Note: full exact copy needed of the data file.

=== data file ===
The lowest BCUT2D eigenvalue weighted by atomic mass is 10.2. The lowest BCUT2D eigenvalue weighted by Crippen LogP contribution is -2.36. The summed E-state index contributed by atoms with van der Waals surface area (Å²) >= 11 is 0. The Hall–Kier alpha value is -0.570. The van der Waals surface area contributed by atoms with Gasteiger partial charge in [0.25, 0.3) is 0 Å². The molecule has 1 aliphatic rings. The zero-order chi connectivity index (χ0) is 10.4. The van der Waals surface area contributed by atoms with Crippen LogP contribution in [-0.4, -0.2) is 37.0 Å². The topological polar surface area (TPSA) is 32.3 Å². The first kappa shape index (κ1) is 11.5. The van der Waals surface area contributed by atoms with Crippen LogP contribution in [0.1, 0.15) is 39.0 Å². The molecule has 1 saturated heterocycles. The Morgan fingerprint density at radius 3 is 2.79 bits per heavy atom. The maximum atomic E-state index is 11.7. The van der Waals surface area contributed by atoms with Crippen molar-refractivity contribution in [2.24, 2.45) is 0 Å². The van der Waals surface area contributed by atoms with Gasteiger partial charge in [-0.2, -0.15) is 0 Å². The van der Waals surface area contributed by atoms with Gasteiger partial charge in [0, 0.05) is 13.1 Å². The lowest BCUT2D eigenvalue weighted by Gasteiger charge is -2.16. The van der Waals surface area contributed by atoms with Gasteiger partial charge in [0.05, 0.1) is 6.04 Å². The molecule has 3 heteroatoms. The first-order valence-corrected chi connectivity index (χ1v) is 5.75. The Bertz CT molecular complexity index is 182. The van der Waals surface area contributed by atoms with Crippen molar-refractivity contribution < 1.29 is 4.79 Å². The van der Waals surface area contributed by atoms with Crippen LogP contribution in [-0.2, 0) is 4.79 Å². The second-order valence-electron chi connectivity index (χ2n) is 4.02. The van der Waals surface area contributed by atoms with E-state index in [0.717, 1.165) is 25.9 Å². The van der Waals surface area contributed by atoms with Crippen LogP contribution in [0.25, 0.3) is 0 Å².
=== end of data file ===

The lowest BCUT2D eigenvalue weighted by atomic mass is 10.2. The lowest BCUT2D eigenvalue weighted by Crippen LogP contribution is -2.36. The summed E-state index contributed by atoms with van der Waals surface area (Å²) >= 11 is 0. The Hall–Kier alpha value is -0.570. The van der Waals surface area contributed by atoms with Gasteiger partial charge in [0.25, 0.3) is 0 Å². The molecule has 1 aliphatic rings. The zero-order chi connectivity index (χ0) is 10.4. The van der Waals surface area contributed by atoms with Crippen LogP contribution in [-0.4, -0.2) is 37.0 Å². The topological polar surface area (TPSA) is 32.3 Å². The first kappa shape index (κ1) is 11.5. The van der Waals surface area contributed by atoms with Crippen LogP contribution in [0.1, 0.15) is 39.0 Å². The molecule has 1 saturated heterocycles. The Morgan fingerprint density at radius 3 is 2.79 bits per heavy atom. The maximum atomic E-state index is 11.7. The van der Waals surface area contributed by atoms with Crippen molar-refractivity contribution in [2.24, 2.45) is 0 Å². The van der Waals surface area contributed by atoms with Gasteiger partial charge in [-0.2, -0.15) is 0 Å². The van der Waals surface area contributed by atoms with Gasteiger partial charge in [0, 0.05) is 13.1 Å². The lowest BCUT2D eigenvalue weighted by Gasteiger charge is -2.16. The van der Waals surface area contributed by atoms with Gasteiger partial charge in [0.05, 0.1) is 6.04 Å². The molecule has 3 heteroatoms. The first-order valence-corrected chi connectivity index (χ1v) is 5.75. The Bertz CT molecular complexity index is 182. The van der Waals surface area contributed by atoms with Crippen molar-refractivity contribution < 1.29 is 4.79 Å². The van der Waals surface area contributed by atoms with Crippen LogP contribution in [-0.2, 0) is 4.79 Å². The second-order valence-electron chi connectivity index (χ2n) is 4.02. The van der Waals surface area contributed by atoms with E-state index in [0.717, 1.165) is 25.9 Å². The van der Waals surface area contributed by atoms with Crippen LogP contribution in [0.25, 0.3) is 0 Å².